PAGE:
We might be cautious of forcing new behavior on our participants, because of a reasonable fear that it will be difficult for people to adapt. So we try to find and design solutions inside people’s existing behavioral pattern. But this limits our ability to create better value in our relationships with our participants.
Behavioral psychologist Donald Norman says people adapt to technology; we have always made things that people had to learn – like a doorknob – which attributes new behaviors in their lives. It may have made their lives more practical or better – but they had to learn it.
In the context of company/customer relationships and through the lens of services, Tim Brown, of IDEO, ads to this train of thought:
- “Any Service organization has got to get over the idea that a great service is something where the consumer doesn’t have to do anything. That’s a really bad service. A great service is where the consumer actually participates, and where they get drawn in, and where they become part of it.”
People following this blog might have already seen some of my frustration with today’s standards for graphical user interfaces, which I find are almost exclusively based on anything else than the human aspect:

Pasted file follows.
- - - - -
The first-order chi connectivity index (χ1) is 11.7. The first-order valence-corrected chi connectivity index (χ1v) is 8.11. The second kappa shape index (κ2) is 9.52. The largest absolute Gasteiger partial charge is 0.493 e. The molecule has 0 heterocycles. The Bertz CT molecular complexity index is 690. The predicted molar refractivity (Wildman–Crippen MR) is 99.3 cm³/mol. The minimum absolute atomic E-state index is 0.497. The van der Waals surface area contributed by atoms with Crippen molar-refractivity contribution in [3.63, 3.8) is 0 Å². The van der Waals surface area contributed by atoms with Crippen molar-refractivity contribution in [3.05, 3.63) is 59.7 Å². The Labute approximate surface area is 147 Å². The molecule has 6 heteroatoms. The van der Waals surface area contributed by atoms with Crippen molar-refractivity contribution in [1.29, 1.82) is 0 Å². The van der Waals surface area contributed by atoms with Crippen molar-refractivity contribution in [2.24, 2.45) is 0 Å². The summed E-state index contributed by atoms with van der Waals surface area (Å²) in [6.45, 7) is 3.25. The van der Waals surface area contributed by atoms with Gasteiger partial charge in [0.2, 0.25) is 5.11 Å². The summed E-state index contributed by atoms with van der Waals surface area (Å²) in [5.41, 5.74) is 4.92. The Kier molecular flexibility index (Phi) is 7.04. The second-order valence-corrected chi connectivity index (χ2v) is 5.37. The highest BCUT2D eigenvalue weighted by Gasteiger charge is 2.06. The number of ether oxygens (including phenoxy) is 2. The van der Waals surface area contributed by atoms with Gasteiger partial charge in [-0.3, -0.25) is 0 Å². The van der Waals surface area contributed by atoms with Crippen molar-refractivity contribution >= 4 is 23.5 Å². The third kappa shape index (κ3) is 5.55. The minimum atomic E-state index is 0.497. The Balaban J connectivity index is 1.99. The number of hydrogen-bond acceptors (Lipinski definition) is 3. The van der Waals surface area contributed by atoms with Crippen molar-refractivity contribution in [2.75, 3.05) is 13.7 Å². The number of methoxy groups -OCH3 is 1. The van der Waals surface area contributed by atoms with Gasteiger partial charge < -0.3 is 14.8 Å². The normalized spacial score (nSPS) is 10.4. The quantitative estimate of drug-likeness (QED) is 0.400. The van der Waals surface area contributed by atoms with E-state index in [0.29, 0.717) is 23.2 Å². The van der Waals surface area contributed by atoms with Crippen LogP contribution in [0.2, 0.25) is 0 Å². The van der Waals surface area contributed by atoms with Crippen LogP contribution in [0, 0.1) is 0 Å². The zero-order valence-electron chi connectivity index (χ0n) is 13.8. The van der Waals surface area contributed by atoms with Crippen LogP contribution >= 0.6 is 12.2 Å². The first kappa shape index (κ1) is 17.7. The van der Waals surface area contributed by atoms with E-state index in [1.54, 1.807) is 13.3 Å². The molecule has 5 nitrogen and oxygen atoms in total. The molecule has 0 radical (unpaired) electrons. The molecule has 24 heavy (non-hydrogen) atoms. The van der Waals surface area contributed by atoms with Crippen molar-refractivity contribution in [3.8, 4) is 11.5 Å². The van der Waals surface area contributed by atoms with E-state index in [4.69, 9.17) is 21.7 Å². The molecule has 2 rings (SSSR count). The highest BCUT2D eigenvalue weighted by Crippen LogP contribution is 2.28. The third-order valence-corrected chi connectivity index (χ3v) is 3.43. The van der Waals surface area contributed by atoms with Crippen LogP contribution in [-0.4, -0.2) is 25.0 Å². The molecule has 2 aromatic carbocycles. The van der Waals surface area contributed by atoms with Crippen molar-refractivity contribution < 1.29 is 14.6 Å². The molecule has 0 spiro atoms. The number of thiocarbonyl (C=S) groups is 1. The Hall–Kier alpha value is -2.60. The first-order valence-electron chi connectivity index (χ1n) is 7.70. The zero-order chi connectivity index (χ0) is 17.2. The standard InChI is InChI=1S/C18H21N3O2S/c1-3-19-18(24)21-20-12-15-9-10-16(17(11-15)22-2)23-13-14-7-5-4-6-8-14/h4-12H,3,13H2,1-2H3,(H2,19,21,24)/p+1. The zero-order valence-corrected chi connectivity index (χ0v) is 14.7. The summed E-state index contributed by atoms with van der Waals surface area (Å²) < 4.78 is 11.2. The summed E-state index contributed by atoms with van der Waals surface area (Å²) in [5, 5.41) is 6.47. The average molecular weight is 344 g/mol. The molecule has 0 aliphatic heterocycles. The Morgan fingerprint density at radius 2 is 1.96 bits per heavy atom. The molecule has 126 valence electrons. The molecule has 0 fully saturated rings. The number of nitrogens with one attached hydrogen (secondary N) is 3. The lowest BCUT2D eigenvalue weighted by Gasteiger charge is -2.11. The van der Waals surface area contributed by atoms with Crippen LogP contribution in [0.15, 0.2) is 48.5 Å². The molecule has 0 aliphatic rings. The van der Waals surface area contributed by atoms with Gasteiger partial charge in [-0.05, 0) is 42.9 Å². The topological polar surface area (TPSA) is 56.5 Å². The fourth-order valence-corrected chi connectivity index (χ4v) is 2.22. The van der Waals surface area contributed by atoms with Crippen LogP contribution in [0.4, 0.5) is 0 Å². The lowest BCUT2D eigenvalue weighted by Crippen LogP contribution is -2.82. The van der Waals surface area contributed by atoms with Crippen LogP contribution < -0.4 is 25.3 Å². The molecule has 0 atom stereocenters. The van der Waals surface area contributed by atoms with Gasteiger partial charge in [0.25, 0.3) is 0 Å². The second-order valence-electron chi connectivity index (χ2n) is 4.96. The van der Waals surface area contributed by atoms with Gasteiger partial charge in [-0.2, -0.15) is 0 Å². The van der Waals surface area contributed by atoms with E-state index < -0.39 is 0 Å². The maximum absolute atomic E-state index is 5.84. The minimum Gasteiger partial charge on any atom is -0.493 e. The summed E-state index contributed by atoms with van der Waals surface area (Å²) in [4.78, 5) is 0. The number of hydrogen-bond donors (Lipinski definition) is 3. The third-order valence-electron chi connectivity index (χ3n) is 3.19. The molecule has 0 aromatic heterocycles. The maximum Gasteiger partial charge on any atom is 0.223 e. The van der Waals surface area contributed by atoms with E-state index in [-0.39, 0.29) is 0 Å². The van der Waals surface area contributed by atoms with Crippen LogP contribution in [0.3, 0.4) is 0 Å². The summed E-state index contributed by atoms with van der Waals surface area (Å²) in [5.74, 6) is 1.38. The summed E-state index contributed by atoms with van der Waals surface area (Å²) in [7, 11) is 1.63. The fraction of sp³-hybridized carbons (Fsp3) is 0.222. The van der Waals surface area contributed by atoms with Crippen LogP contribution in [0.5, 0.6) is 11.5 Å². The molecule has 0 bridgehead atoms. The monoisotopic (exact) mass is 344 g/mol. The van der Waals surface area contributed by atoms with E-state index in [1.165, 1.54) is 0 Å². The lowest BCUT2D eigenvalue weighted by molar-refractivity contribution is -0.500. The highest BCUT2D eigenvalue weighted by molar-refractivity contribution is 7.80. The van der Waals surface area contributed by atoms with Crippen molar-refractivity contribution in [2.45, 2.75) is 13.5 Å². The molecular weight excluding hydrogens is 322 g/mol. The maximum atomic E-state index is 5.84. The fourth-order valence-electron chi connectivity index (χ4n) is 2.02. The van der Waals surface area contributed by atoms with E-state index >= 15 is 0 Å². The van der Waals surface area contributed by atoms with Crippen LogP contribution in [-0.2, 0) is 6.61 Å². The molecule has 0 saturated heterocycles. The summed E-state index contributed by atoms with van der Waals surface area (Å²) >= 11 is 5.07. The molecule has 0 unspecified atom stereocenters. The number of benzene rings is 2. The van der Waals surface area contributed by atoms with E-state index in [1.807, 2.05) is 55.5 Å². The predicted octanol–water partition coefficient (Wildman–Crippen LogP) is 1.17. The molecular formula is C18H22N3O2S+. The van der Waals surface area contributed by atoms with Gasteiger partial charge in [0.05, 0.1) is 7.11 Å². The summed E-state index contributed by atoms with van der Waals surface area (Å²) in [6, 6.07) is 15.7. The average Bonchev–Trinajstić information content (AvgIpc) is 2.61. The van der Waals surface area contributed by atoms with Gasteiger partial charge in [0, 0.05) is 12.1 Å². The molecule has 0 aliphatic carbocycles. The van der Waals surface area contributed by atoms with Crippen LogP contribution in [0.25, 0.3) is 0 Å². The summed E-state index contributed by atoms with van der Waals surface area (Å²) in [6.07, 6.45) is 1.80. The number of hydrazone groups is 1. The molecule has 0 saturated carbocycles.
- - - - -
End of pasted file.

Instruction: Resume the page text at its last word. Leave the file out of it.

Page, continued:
- It seems we are at the end of a period where interactive design was mere decoration. Where algorithmic logic and robotic rationality shaped the reasoning behind the interfaces trying to engage people in services, content and marketing. – http://www.180360720.no/index.php/archive/post-digital-design/
As the quote suggests we might be at the end of this era, forced through by a greater understanding for the human aspect as technology is immersing into our everyday life. And as a consequence of new platforms inviting us to interact without mechanical augmentations, such as the mouse and keyboard.
But this should not apply to only stuff happening on a two-dimensional screen, where the ability to involve and engage are limited, we should start thinking how to take our services outside the screen, and into the physical environment.
If one looks at a video game console like Wii, or even the physical augmentation of games like Buzz or Guitar Hero, we can ask ourselves, why aren’t banks, retailers or FMCG doing this? What is the barrier to thinking about physical objects when thinking of digital services?
There are already a range of brilliant and inspiring examples:
(Some of these are just concepts or prototypes)